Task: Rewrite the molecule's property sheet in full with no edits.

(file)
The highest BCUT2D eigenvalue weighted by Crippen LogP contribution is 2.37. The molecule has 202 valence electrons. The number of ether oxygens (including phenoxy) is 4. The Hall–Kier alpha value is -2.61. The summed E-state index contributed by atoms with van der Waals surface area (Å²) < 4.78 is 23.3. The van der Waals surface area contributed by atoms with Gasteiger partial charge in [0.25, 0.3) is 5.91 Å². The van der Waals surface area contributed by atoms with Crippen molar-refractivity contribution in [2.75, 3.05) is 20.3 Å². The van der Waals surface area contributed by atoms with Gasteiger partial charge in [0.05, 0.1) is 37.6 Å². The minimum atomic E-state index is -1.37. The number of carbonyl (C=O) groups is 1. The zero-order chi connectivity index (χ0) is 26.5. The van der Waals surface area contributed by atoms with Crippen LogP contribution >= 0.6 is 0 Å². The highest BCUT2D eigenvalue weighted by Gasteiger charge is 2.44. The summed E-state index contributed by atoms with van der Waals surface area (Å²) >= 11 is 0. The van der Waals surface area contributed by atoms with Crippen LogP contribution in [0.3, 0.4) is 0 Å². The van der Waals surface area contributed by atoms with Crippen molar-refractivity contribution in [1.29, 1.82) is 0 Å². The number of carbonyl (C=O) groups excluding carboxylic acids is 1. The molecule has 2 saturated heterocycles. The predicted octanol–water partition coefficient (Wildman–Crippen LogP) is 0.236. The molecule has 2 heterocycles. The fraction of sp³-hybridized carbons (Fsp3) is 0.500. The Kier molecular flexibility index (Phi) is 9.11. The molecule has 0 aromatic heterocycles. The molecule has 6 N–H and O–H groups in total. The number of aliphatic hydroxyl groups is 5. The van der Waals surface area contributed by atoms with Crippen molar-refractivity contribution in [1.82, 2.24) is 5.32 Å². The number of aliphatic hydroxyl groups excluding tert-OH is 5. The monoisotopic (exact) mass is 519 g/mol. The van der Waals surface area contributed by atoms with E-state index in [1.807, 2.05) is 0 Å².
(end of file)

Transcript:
The highest BCUT2D eigenvalue weighted by Crippen LogP contribution is 2.37. The molecule has 202 valence electrons. The number of ether oxygens (including phenoxy) is 4. The Hall–Kier alpha value is -2.61. The summed E-state index contributed by atoms with van der Waals surface area (Å²) < 4.78 is 23.3. The van der Waals surface area contributed by atoms with Gasteiger partial charge in [0.25, 0.3) is 5.91 Å². The van der Waals surface area contributed by atoms with Crippen molar-refractivity contribution in [2.75, 3.05) is 20.3 Å². The van der Waals surface area contributed by atoms with Gasteiger partial charge in [0.05, 0.1) is 37.6 Å². The minimum atomic E-state index is -1.37. The number of carbonyl (C=O) groups is 1. The zero-order chi connectivity index (χ0) is 26.5. The van der Waals surface area contributed by atoms with Crippen LogP contribution >= 0.6 is 0 Å². The highest BCUT2D eigenvalue weighted by Gasteiger charge is 2.44. The summed E-state index contributed by atoms with van der Waals surface area (Å²) >= 11 is 0. The van der Waals surface area contributed by atoms with Crippen LogP contribution in [0.3, 0.4) is 0 Å². The van der Waals surface area contributed by atoms with Crippen molar-refractivity contribution in [1.29, 1.82) is 0 Å². The number of carbonyl (C=O) groups excluding carboxylic acids is 1. The molecule has 2 saturated heterocycles. The predicted octanol–water partition coefficient (Wildman–Crippen LogP) is 0.236. The molecule has 2 heterocycles. The fraction of sp³-hybridized carbons (Fsp3) is 0.500. The Kier molecular flexibility index (Phi) is 9.11. The molecule has 0 aromatic heterocycles. The molecule has 6 N–H and O–H groups in total. The number of aliphatic hydroxyl groups is 5. The van der Waals surface area contributed by atoms with Crippen molar-refractivity contribution in [1.82, 2.24) is 5.32 Å². The number of aliphatic hydroxyl groups excluding tert-OH is 5. The monoisotopic (exact) mass is 519 g/mol. The van der Waals surface area contributed by atoms with E-state index in [1.807, 2.05) is 0 Å².